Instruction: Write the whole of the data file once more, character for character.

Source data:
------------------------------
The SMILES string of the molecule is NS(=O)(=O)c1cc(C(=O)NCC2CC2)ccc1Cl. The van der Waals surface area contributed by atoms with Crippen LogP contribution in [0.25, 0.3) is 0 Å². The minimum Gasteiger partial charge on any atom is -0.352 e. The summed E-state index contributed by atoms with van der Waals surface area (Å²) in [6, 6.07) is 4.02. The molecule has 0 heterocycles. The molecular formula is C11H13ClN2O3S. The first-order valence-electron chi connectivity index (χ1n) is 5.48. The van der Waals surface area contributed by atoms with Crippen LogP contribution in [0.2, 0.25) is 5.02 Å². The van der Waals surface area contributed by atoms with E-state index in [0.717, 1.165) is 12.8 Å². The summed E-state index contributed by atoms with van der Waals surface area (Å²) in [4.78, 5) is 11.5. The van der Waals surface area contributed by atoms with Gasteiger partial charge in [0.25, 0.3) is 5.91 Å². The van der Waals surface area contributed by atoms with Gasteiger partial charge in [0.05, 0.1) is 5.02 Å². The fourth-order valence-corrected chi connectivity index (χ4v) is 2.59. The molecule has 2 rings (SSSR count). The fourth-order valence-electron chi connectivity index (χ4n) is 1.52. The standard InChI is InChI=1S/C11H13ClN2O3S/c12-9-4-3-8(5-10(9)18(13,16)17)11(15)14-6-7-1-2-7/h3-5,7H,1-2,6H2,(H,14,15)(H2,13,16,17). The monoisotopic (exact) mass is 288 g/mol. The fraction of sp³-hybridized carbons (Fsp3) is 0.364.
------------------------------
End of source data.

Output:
The SMILES string of the molecule is NS(=O)(=O)c1cc(C(=O)NCC2CC2)ccc1Cl. The van der Waals surface area contributed by atoms with Crippen LogP contribution in [0.25, 0.3) is 0 Å². The minimum Gasteiger partial charge on any atom is -0.352 e. The summed E-state index contributed by atoms with van der Waals surface area (Å²) in [6, 6.07) is 4.02. The molecule has 0 heterocycles. The molecular formula is C11H13ClN2O3S. The first-order valence-electron chi connectivity index (χ1n) is 5.48. The van der Waals surface area contributed by atoms with Crippen LogP contribution in [0.2, 0.25) is 5.02 Å². The van der Waals surface area contributed by atoms with E-state index in [0.717, 1.165) is 12.8 Å². The summed E-state index contributed by atoms with van der Waals surface area (Å²) in [4.78, 5) is 11.5. The van der Waals surface area contributed by atoms with Gasteiger partial charge in [0.25, 0.3) is 5.91 Å². The van der Waals surface area contributed by atoms with Gasteiger partial charge in [0.05, 0.1) is 5.02 Å². The fourth-order valence-corrected chi connectivity index (χ4v) is 2.59. The molecule has 2 rings (SSSR count). The fourth-order valence-electron chi connectivity index (χ4n) is 1.52. The standard InChI is InChI=1S/C11H13ClN2O3S/c12-9-4-3-8(5-10(9)18(13,16)17)11(15)14-6-7-1-2-7/h3-5,7H,1-2,6H2,(H,14,15)(H2,13,16,17). The monoisotopic (exact) mass is 288 g/mol. The fraction of sp³-hybridized carbons (Fsp3) is 0.364.